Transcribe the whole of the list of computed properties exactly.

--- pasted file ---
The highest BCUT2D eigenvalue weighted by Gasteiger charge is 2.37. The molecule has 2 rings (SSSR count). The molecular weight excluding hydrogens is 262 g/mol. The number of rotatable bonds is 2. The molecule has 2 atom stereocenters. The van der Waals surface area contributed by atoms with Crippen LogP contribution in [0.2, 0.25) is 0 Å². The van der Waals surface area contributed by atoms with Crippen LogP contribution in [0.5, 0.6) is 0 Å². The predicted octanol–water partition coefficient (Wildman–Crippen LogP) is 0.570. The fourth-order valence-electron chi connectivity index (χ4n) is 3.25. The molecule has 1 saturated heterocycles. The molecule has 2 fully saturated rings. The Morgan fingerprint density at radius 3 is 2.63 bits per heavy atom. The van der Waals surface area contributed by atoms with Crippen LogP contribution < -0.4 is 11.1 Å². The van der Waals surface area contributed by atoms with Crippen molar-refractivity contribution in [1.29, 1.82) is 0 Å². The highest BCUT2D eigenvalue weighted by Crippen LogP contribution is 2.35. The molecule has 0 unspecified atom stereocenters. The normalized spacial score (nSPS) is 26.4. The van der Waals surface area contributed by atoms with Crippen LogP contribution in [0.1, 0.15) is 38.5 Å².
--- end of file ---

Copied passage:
The highest BCUT2D eigenvalue weighted by Gasteiger charge is 2.37. The molecule has 2 rings (SSSR count). The molecular weight excluding hydrogens is 262 g/mol. The number of rotatable bonds is 2. The molecule has 2 atom stereocenters. The van der Waals surface area contributed by atoms with Crippen LogP contribution in [0.2, 0.25) is 0 Å². The van der Waals surface area contributed by atoms with Crippen LogP contribution in [0.5, 0.6) is 0 Å². The predicted octanol–water partition coefficient (Wildman–Crippen LogP) is 0.570. The fourth-order valence-electron chi connectivity index (χ4n) is 3.25. The molecule has 1 saturated heterocycles. The molecule has 2 fully saturated rings. The Morgan fingerprint density at radius 3 is 2.63 bits per heavy atom. The van der Waals surface area contributed by atoms with Crippen LogP contribution < -0.4 is 11.1 Å². The van der Waals surface area contributed by atoms with Crippen molar-refractivity contribution in [1.29, 1.82) is 0 Å². The highest BCUT2D eigenvalue weighted by Crippen LogP contribution is 2.35. The molecule has 0 unspecified atom stereocenters. The normalized spacial score (nSPS) is 26.4. The van der Waals surface area contributed by atoms with Crippen LogP contribution in [0.1, 0.15) is 38.5 Å².